Playing Zeppelin is probably what you would expect, really fun!! It can be nerve racking at times because we play everything note for note from the recordings and a lot of folks know every note… so you have to get them right. But what I enjoy about being in GTLO the most is the people.  We have become an incredibly tight knit – albeit it slightly dysfunctional – family and there is just so much mutual love and respect within the group. I’ve seen many different sides of this business, and I know that this is a very hard thing to find, no matter what music you’re playing.

HL: I understand you recently worked on a few of Amos Lee’s songs.   How did that come together?

AL: Almost everyone in Amos’ incredible band is a good friend of mine and a few years back I did some “emergency” last minute arranging of the Guns ‘N Roses song “November Rain” for their show at the Academy of Music. So when Amos booked a show with the Colorado Symphony at Red Rocks my name was thrown in the hat as someone who could do some orchestrations for the concert.  Working very closely with Amos’ long time band member – and probably one of the kindest most genuine people I’ve ever met – Jaron Olevsky, I wrote orchestrations for four of his songs for the concert, which sold out and from what I understand was a thrilling success!  It was such a treat to see pictures of my friends on that legendary stage in front of 9500 people and to also be there in spirit, nd at times in the strings, woodwinds, and brass! 🙂

HL: You also have been part of LiveConnections.  Can you explain how you got involved with this organization?

AL: I was invited by Hal Real – whom I met while busking 10 years ago – to attend a round table discussion probably 7 or so years ago when he was developing the plan for what would become LiveConnections. Then about 4 or so years ago David Bradley approached me to create a Bridge Session with Joseph Conyers from the Philadelphia Orchestra and Rebecca Harris, an exceptionally talented violinist who I have since enjoyed a fabulous, multi-faceted artistic relationship with.  The process was a blast and since then I’ve been involved in the creation of 3 additional Bridge Sessions, served as artist in residence at Science and Leadership academy creating art from Coal, performed through LiveConnections affiliate concert series ClassicAlive, and met some of the most talented, dedicated, and driven people in existence.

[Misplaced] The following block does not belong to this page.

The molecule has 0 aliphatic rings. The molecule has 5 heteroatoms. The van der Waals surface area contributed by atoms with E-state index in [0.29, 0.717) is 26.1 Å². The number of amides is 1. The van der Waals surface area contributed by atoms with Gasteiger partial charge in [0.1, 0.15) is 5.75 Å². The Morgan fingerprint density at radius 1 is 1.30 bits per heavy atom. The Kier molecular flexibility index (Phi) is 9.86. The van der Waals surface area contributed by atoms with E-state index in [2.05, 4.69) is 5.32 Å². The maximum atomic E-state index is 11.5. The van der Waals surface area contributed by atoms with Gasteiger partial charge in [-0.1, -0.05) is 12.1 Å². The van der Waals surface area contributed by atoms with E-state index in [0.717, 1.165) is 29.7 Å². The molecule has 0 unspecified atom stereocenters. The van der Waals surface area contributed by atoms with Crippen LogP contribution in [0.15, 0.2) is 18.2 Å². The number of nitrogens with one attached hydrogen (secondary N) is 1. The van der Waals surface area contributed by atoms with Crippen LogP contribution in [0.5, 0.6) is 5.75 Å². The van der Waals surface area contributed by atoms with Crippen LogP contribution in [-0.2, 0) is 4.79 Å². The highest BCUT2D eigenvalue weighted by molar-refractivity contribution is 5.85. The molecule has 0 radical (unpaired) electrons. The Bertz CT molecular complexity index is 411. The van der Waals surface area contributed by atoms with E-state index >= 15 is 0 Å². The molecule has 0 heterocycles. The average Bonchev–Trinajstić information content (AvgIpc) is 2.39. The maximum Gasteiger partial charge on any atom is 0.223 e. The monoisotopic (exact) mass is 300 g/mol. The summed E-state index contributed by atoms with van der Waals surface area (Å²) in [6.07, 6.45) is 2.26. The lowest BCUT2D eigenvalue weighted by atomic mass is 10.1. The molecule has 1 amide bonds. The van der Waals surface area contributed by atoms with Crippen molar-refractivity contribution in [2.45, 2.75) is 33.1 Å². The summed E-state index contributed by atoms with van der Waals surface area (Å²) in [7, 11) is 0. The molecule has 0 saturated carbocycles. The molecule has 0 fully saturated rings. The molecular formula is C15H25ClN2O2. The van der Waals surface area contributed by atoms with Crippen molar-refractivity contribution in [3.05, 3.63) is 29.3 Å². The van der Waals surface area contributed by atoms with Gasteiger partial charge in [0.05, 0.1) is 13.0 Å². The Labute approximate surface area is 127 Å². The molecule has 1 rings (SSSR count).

HL: Recently you worked on composing a piece for LiveConnections. Tell me about this new project?

AL: Mary Javian, who is one of the driving forces behind so many wonderful things happening in music in this city, graciously included me as one of three composers from different backgrounds to be commissioned to write major new works for three distinct ensembles. The ensemble I was to write for is the Curtis Institute of Music’s string quartet in residence The Aizuri Quartet and my background was…rock!  Well, the funding came through and the piece I wrote will be premiered on November 6th downstairs at the World Cafe kicking off ClassicAlive’s new season. To say that hearing a group at the caliber of The Aizuri Quartet give the world premiere of a piece I’ve written is a dream come true is an understatement. It’s impossible to put into words how thrilled I am at this opportunity. The piece itself is a modular piece that can be performed with or without my involvement, but nestled inside it is a song that serves as a sort of “single” from the piece. It contains the kernels of all the thematic material that is more fully explored and developed in the larger piece, but can live alone.  The song is called “Let Me.”

I just have to say when I think about the past 10 years and how my expectations of what my career would look like and how things would progress has changed and adjusted to what reality brought, the one thing that is consistent is the unbelievable support WXPN, The World Cafe Live, and in particular you, Helen, have given.  Not just embracing what is clearly popular and successful at the time, but encouraging people to find their voice, giving artists room to grow and change, and being supportive and involved in the lives of so many music makers and music lovers in this city.  It is with the utmost appreciation and gratitude, and I feel I can speak for many local and regional artists, that I say, Thank You!!

Andrew Lipke will perform with the Aizuri Quartet at World Cafe Live on November 6th.  More information can be found here.